ROMNEY, W.Va. — Senate bill No. 398, introduced by Sen. Donald Cookman, would damage the animal control program in Hampshire County, according to the county’s chief animal control officer and the county commissioners.
Commission president Steve Slonaker and Commisioner Bob Hott discussed the content of the bill with chief animal control officer David Gee at Tuesday’s commission meeting.
In a letter to the editor of the Times-News, Cookman said the bill’s intent is to help animals, not hurt them.
The bill would allow a state public school with an animal and veterinary science program to obtain impounded dogs and cats for use in the school’s curriculum.
Last year Isaac Lewis, head of the veterinary tech program at Hampshire High School, asked that dogs and cats from the animal control center be provided to the school’s veterinary program.
Cookman said the idea is to help students develop job skills in the areas of veterinary medicine and care.
During Tuesday’s commission meeting Gee explained that only the best animals at the shelter would be used by the school program, which would decrease the animal control income.
“They would be picking and choosing purebreds such as collies. Grooming them for their use and then selling them,” Gee said.
By doing that, Gee said, and the commissioners agreed that animal control would lose income.
“We aren’t opposed to the program at the school but we can’t jeopardize our animal control,” Slonaker said.
Cookman said, regarding the bill, “It appears to have caused some heartburn. The majority of the people who contacted me were concerned that this bill would open the door to scientific testing and abuse of animals. …”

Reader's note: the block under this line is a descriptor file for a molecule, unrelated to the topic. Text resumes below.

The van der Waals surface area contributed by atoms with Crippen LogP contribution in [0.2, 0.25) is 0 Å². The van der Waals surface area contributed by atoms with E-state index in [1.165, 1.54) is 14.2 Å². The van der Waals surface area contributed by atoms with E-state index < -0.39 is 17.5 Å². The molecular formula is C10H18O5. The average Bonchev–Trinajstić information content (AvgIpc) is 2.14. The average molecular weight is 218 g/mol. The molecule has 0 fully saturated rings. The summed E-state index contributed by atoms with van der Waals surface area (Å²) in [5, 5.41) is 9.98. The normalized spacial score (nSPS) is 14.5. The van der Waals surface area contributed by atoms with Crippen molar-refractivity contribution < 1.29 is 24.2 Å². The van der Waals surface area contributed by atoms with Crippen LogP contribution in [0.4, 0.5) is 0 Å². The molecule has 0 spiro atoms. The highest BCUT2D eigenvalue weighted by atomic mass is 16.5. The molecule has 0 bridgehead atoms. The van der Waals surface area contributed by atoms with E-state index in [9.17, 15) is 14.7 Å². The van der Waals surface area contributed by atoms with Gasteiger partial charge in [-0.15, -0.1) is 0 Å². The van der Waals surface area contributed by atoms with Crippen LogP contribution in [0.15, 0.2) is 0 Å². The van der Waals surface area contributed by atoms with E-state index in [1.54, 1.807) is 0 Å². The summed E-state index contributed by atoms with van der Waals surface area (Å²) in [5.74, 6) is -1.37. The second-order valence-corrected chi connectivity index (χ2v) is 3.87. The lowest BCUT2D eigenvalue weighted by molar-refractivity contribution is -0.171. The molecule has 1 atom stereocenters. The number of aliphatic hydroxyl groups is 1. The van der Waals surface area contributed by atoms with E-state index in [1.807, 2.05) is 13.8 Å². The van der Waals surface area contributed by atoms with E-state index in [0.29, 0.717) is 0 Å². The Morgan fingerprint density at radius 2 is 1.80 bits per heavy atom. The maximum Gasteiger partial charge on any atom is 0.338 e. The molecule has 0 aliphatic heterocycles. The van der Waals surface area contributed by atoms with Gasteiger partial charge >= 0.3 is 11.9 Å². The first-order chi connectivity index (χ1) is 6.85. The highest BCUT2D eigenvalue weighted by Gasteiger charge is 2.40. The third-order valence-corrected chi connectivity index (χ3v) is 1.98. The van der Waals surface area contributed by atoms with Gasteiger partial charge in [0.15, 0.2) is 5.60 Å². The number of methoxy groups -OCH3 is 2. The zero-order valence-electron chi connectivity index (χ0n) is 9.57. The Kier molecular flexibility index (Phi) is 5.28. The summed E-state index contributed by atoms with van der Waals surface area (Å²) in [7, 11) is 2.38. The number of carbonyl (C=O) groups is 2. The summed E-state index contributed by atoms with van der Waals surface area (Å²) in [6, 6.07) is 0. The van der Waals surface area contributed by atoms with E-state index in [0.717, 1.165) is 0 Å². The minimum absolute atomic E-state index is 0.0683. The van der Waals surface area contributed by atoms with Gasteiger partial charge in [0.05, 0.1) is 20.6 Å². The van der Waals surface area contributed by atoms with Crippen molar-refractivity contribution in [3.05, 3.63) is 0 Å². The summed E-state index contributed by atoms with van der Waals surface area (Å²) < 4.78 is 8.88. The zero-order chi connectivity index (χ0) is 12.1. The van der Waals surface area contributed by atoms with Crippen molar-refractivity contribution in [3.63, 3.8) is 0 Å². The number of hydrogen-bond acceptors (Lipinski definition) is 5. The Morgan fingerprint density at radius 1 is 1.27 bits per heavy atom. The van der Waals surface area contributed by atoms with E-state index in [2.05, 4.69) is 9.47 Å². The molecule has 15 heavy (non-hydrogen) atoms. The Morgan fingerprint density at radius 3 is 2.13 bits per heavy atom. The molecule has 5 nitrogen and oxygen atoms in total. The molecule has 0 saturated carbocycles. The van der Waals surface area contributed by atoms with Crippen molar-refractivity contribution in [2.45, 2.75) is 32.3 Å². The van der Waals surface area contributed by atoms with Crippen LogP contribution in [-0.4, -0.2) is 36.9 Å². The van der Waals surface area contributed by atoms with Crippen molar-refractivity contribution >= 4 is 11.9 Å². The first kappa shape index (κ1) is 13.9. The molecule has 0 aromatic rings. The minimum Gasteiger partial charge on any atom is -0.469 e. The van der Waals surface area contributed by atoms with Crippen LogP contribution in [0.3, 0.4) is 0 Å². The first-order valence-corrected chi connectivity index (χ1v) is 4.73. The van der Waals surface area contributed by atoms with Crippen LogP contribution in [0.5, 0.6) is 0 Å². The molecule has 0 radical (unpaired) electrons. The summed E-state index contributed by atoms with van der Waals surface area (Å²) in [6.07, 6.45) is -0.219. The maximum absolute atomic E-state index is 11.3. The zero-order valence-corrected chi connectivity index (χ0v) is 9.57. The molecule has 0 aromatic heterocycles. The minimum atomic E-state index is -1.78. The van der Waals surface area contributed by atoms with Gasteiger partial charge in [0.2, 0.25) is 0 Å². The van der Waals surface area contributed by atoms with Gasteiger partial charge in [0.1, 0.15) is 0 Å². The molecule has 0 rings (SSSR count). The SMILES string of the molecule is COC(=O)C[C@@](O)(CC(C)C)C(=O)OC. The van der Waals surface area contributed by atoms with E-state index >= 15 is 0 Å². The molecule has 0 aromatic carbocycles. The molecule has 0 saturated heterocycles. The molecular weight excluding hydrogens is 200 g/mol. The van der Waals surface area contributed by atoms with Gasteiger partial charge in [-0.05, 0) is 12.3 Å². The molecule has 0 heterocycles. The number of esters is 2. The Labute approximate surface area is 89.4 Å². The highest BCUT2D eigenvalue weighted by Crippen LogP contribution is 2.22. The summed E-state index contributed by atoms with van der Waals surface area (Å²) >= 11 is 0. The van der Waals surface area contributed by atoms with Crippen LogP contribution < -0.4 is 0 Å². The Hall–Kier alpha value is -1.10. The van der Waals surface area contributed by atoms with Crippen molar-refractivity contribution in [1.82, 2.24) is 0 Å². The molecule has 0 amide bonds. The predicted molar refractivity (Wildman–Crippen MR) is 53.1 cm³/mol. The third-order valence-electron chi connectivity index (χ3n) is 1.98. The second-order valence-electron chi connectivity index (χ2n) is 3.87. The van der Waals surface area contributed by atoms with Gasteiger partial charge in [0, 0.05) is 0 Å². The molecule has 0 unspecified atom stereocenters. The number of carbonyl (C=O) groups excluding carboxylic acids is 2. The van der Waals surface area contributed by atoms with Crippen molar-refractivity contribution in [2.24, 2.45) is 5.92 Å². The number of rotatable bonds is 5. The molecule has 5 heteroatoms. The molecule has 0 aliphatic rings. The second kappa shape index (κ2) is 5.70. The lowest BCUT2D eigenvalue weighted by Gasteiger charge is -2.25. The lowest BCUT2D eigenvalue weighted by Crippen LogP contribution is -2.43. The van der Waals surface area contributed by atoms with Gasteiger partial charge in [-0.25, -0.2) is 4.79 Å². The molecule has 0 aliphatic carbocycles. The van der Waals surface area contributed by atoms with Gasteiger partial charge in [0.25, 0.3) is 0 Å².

Cookman said that is not the case.
Gee told the commission that animal control receives approximately $150 for every dog adopted out.
“We put $100 or so in each animal,” Gee said.
Income from the adoption of the animals pays for the vehicles and utilities, not the kennel, he said.
In 2013, animal control adopted 193 animals and euthanized only 19. Seventy-eight dogs were returned back to the owners.
As it stands, the Hampshire County Animal Control is successful.
“The only way this request would work is for them to pay for the adoption of every animal that is taken from animal control for the veterinary program,” said Gee.
The commissioners agreed.
Hott said there would be concern that without the animals being formally adopted, the county would be liable if something went wrong.
“If they want to come out and pay to adopt an animal that would be OK,” Gee said.
Cookman said he still believes that the purpose and intent of SB 398 is truly worthy.
“However, after the response my office has received, I have asked that the chairman of the Senate Education Committee hold the bill from consideration until there is an opportunity to make sure that the bill accomplishes these worthy purposes while at the same time insuring that no animal is treated in an inhumane manner,” Cookman said in the Feb. 3 editorial.
Gee told the commission he would contact those involved in the proposed program.
The commissioners agreed and said they would send a follow-up letter regarding the negative impact to the county.
Hott said prior to the Feb. 3 editorial regarding the bill the commissioner had no knowledge of its content, nor had they been advised of its making.
Contact Marla Pisciotta at firstname.lastname@example.org.